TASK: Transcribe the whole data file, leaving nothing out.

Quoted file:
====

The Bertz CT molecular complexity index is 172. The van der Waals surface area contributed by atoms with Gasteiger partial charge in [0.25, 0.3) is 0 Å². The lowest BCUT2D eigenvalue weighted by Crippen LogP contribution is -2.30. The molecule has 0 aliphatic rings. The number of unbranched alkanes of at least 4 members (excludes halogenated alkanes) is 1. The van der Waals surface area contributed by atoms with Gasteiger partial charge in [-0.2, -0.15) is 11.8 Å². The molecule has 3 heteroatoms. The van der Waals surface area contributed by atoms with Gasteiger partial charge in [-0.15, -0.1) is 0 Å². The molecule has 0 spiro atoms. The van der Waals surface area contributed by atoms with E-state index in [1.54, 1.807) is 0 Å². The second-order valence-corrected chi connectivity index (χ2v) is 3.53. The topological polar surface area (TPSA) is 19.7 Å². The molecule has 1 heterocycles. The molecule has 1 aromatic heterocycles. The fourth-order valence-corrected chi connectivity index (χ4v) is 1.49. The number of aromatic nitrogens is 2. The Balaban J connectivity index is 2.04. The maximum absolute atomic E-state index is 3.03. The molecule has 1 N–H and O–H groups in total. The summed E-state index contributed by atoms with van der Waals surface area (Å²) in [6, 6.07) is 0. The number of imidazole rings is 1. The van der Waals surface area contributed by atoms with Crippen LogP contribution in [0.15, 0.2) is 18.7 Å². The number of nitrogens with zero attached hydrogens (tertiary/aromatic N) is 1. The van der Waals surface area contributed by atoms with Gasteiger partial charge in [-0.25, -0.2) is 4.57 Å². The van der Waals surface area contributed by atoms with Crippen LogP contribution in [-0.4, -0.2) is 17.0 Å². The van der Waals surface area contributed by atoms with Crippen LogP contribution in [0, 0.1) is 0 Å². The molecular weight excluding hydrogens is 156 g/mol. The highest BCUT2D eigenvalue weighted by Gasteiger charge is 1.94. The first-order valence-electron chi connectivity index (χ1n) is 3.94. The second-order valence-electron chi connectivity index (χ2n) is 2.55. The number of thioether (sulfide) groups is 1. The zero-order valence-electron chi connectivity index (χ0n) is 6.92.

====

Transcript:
The Bertz CT molecular complexity index is 172. The van der Waals surface area contributed by atoms with Gasteiger partial charge in [0.25, 0.3) is 0 Å². The lowest BCUT2D eigenvalue weighted by Crippen LogP contribution is -2.30. The molecule has 0 aliphatic rings. The number of unbranched alkanes of at least 4 members (excludes halogenated alkanes) is 1. The van der Waals surface area contributed by atoms with Gasteiger partial charge in [-0.2, -0.15) is 11.8 Å². The molecule has 3 heteroatoms. The van der Waals surface area contributed by atoms with Gasteiger partial charge in [-0.15, -0.1) is 0 Å². The molecule has 0 spiro atoms. The van der Waals surface area contributed by atoms with E-state index in [1.54, 1.807) is 0 Å². The second-order valence-corrected chi connectivity index (χ2v) is 3.53. The topological polar surface area (TPSA) is 19.7 Å². The molecule has 1 heterocycles. The molecule has 1 aromatic heterocycles. The fourth-order valence-corrected chi connectivity index (χ4v) is 1.49. The number of aromatic nitrogens is 2. The Balaban J connectivity index is 2.04. The maximum absolute atomic E-state index is 3.03. The molecule has 1 N–H and O–H groups in total. The summed E-state index contributed by atoms with van der Waals surface area (Å²) in [6, 6.07) is 0. The number of imidazole rings is 1. The van der Waals surface area contributed by atoms with Crippen LogP contribution in [0.15, 0.2) is 18.7 Å². The number of nitrogens with zero attached hydrogens (tertiary/aromatic N) is 1. The van der Waals surface area contributed by atoms with Gasteiger partial charge in [-0.25, -0.2) is 4.57 Å². The van der Waals surface area contributed by atoms with Crippen LogP contribution in [-0.4, -0.2) is 17.0 Å². The van der Waals surface area contributed by atoms with Crippen LogP contribution in [0, 0.1) is 0 Å². The molecular weight excluding hydrogens is 156 g/mol. The highest BCUT2D eigenvalue weighted by Gasteiger charge is 1.94. The first-order valence-electron chi connectivity index (χ1n) is 3.94. The second-order valence-electron chi connectivity index (χ2n) is 2.55. The number of thioether (sulfide) groups is 1. The zero-order valence-electron chi connectivity index (χ0n) is 6.92.